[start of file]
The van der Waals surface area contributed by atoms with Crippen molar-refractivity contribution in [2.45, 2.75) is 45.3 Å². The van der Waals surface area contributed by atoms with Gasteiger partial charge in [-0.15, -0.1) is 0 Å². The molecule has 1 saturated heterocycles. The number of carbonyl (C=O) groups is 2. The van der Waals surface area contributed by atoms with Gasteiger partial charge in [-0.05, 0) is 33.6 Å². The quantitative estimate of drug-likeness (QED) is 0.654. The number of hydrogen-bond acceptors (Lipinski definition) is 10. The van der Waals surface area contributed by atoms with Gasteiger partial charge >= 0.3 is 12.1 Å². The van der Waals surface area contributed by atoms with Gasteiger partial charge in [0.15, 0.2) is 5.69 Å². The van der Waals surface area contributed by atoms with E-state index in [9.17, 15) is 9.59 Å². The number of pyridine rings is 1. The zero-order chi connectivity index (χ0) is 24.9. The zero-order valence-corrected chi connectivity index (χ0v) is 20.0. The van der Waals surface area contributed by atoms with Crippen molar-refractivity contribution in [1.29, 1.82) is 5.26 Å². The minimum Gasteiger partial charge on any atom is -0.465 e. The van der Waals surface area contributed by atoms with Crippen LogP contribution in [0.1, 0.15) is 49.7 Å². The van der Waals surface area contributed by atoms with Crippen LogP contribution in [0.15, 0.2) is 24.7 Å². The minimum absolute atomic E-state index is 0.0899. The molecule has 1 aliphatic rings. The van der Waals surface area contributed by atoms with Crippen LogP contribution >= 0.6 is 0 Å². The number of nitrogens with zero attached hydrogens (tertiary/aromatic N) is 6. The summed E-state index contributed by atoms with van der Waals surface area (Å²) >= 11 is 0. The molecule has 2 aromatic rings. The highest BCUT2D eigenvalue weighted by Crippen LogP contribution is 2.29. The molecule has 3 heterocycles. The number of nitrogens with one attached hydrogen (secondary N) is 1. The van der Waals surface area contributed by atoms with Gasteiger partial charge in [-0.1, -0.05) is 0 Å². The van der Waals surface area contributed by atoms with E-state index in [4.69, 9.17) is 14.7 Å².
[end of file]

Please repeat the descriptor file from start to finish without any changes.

The van der Waals surface area contributed by atoms with Crippen molar-refractivity contribution in [2.45, 2.75) is 45.3 Å². The van der Waals surface area contributed by atoms with Gasteiger partial charge in [-0.15, -0.1) is 0 Å². The molecule has 1 saturated heterocycles. The number of carbonyl (C=O) groups is 2. The van der Waals surface area contributed by atoms with Gasteiger partial charge in [-0.05, 0) is 33.6 Å². The quantitative estimate of drug-likeness (QED) is 0.654. The number of hydrogen-bond acceptors (Lipinski definition) is 10. The van der Waals surface area contributed by atoms with Gasteiger partial charge >= 0.3 is 12.1 Å². The van der Waals surface area contributed by atoms with Gasteiger partial charge in [0.15, 0.2) is 5.69 Å². The van der Waals surface area contributed by atoms with E-state index in [9.17, 15) is 9.59 Å². The number of pyridine rings is 1. The zero-order chi connectivity index (χ0) is 24.9. The zero-order valence-corrected chi connectivity index (χ0v) is 20.0. The van der Waals surface area contributed by atoms with Crippen molar-refractivity contribution in [1.29, 1.82) is 5.26 Å². The minimum Gasteiger partial charge on any atom is -0.465 e. The van der Waals surface area contributed by atoms with Crippen LogP contribution in [0.1, 0.15) is 49.7 Å². The van der Waals surface area contributed by atoms with Crippen LogP contribution in [0.15, 0.2) is 24.7 Å². The minimum absolute atomic E-state index is 0.0899. The molecule has 1 aliphatic rings. The van der Waals surface area contributed by atoms with Crippen LogP contribution >= 0.6 is 0 Å². The number of nitrogens with zero attached hydrogens (tertiary/aromatic N) is 6. The summed E-state index contributed by atoms with van der Waals surface area (Å²) >= 11 is 0. The molecule has 2 aromatic rings. The highest BCUT2D eigenvalue weighted by Crippen LogP contribution is 2.29. The molecule has 3 heterocycles. The number of nitrogens with one attached hydrogen (secondary N) is 1. The van der Waals surface area contributed by atoms with Gasteiger partial charge in [-0.1, -0.05) is 0 Å². The van der Waals surface area contributed by atoms with E-state index in [4.69, 9.17) is 14.7 Å².